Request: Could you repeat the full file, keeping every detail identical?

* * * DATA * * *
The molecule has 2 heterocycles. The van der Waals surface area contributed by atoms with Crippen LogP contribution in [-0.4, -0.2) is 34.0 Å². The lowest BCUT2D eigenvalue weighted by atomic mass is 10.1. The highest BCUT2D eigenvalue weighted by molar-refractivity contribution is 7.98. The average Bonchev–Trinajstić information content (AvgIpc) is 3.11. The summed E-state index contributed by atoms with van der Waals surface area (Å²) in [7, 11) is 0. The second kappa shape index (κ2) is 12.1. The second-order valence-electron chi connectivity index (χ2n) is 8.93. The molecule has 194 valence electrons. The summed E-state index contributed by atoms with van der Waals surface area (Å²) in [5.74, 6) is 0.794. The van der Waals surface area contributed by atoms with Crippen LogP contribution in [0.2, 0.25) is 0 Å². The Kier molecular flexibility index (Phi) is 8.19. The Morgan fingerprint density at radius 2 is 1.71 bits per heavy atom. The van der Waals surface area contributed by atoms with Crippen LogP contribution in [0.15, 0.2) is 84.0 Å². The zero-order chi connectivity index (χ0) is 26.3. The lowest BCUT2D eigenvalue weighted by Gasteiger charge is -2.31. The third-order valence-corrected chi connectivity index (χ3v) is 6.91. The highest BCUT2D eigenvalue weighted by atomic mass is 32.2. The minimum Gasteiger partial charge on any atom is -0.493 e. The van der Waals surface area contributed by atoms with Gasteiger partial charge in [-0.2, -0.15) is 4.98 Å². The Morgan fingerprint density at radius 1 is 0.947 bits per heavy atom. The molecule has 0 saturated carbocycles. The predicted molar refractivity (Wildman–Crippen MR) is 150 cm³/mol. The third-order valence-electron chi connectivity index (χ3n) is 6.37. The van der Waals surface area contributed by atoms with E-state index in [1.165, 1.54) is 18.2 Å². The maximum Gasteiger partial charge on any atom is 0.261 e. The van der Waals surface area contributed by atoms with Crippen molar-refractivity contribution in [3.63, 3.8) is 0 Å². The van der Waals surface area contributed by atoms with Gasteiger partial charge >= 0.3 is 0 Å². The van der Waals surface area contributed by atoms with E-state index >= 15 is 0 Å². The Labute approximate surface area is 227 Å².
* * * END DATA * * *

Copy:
The molecule has 2 heterocycles. The van der Waals surface area contributed by atoms with Crippen LogP contribution in [-0.4, -0.2) is 34.0 Å². The lowest BCUT2D eigenvalue weighted by atomic mass is 10.1. The highest BCUT2D eigenvalue weighted by molar-refractivity contribution is 7.98. The average Bonchev–Trinajstić information content (AvgIpc) is 3.11. The summed E-state index contributed by atoms with van der Waals surface area (Å²) in [7, 11) is 0. The second kappa shape index (κ2) is 12.1. The second-order valence-electron chi connectivity index (χ2n) is 8.93. The molecule has 194 valence electrons. The summed E-state index contributed by atoms with van der Waals surface area (Å²) in [5.74, 6) is 0.794. The van der Waals surface area contributed by atoms with Crippen LogP contribution in [0.2, 0.25) is 0 Å². The Kier molecular flexibility index (Phi) is 8.19. The Morgan fingerprint density at radius 2 is 1.71 bits per heavy atom. The van der Waals surface area contributed by atoms with Crippen LogP contribution in [0.15, 0.2) is 84.0 Å². The zero-order chi connectivity index (χ0) is 26.3. The lowest BCUT2D eigenvalue weighted by Gasteiger charge is -2.31. The third-order valence-corrected chi connectivity index (χ3v) is 6.91. The highest BCUT2D eigenvalue weighted by atomic mass is 32.2. The minimum Gasteiger partial charge on any atom is -0.493 e. The van der Waals surface area contributed by atoms with Gasteiger partial charge in [-0.2, -0.15) is 4.98 Å². The Morgan fingerprint density at radius 1 is 0.947 bits per heavy atom. The molecule has 0 saturated carbocycles. The predicted molar refractivity (Wildman–Crippen MR) is 150 cm³/mol. The third-order valence-electron chi connectivity index (χ3n) is 6.37. The van der Waals surface area contributed by atoms with E-state index in [1.165, 1.54) is 18.2 Å². The maximum Gasteiger partial charge on any atom is 0.261 e. The van der Waals surface area contributed by atoms with Crippen molar-refractivity contribution in [3.63, 3.8) is 0 Å². The van der Waals surface area contributed by atoms with Gasteiger partial charge >= 0.3 is 0 Å². The van der Waals surface area contributed by atoms with E-state index >= 15 is 0 Å². The Labute approximate surface area is 227 Å².